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that there could not have been two in the time of Constantine Porphyrogeneta, since there is but one at the present time.

The point at issue therefore is to know whether Constantine was correct in saying that there were two channels or not. My opinion is that he was; and I shall now endeavour to prove that in former times there was a second Bosporus Cimmerius, and that it is the same which is called Burlic by Constantine Porphyrogeneta. It is hardly necessary to say that such a channel cannot have existed west of the Bosporus, across the elevated easternmost peninsula of the Crimea. But the eastern shore of the Bosporus belongs to a tract of land where we find the most, evident traces of physical revolutions by which its surface was changed in former times, and to which it has continued to be subject down to the present day. This is the delta-island of Taman, the Tamatarcha of Constantine Porphyrogeneta, and the 'Hu&v of Pliny", an island which has more the appearance of the skeleton of a land, than of a real land.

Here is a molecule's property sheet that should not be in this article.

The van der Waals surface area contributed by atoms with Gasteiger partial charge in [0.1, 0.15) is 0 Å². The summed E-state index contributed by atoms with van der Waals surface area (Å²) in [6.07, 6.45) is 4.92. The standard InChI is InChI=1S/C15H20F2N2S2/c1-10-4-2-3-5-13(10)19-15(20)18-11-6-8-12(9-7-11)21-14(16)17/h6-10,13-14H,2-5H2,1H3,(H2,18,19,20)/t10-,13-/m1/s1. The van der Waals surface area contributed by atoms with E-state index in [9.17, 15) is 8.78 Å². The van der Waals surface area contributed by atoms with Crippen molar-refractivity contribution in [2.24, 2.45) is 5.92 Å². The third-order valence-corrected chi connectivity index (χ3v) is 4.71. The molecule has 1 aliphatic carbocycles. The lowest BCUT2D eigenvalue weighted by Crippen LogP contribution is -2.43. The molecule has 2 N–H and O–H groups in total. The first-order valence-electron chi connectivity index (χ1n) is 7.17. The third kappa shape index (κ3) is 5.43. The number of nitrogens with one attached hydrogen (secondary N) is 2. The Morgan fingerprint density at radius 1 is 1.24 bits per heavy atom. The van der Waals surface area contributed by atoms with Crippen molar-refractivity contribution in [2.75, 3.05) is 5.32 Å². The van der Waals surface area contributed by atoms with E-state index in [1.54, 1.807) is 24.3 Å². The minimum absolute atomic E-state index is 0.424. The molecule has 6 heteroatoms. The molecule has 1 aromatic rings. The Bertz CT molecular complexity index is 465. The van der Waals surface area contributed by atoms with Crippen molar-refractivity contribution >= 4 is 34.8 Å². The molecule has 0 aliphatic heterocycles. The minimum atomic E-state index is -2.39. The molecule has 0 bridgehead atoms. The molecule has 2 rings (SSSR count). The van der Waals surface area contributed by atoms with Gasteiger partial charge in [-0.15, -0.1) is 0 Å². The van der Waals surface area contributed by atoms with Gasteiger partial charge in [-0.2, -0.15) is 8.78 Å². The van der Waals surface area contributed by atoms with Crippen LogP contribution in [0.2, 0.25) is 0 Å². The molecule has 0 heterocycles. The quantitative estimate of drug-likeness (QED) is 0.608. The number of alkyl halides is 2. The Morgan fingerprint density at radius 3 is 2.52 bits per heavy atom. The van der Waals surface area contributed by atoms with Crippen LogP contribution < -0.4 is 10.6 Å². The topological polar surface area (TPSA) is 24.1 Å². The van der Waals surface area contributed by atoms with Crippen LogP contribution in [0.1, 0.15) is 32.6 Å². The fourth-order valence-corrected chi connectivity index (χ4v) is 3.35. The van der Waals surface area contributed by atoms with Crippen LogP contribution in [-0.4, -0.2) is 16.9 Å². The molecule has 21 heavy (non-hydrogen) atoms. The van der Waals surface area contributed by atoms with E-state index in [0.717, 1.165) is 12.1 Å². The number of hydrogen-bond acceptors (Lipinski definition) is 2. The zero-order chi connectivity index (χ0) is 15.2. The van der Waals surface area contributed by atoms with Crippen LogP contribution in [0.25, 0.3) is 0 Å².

"Taman," says Pallas12 in his excellent account of it, "is a country which is cut up in a most singular manner, and where hills and lowlands alternate everywhere. Sinkings of the ground, volcanic eruptions, invasions of the sea, and the periodical inundations of the Kuban, are the causes of the revolutions which this island has undergone, and which are likely to change it still more. During our passage over the Bosporus to Taman, we distinctly perceived the volume of vapours which hangs over the island in calm weather. These vapours, which resemble a thick mist, together with the many deep sources of mud and rock-oil, are indubitable proofs that there is burning, at a considerable depth under the island, a quantity of inflammable matter {coals), which is the cause of this phenomenon, as well as of the extreme heat and moisture of the soil. The different branches of the Kuban, with several large bays and low tracts, completely insulate this country. Besides those bays, the salt-marshes near Kurku, together with some branches of the Kuban, and two more considerable arms of this river—lying beyond them, and running north into the sea of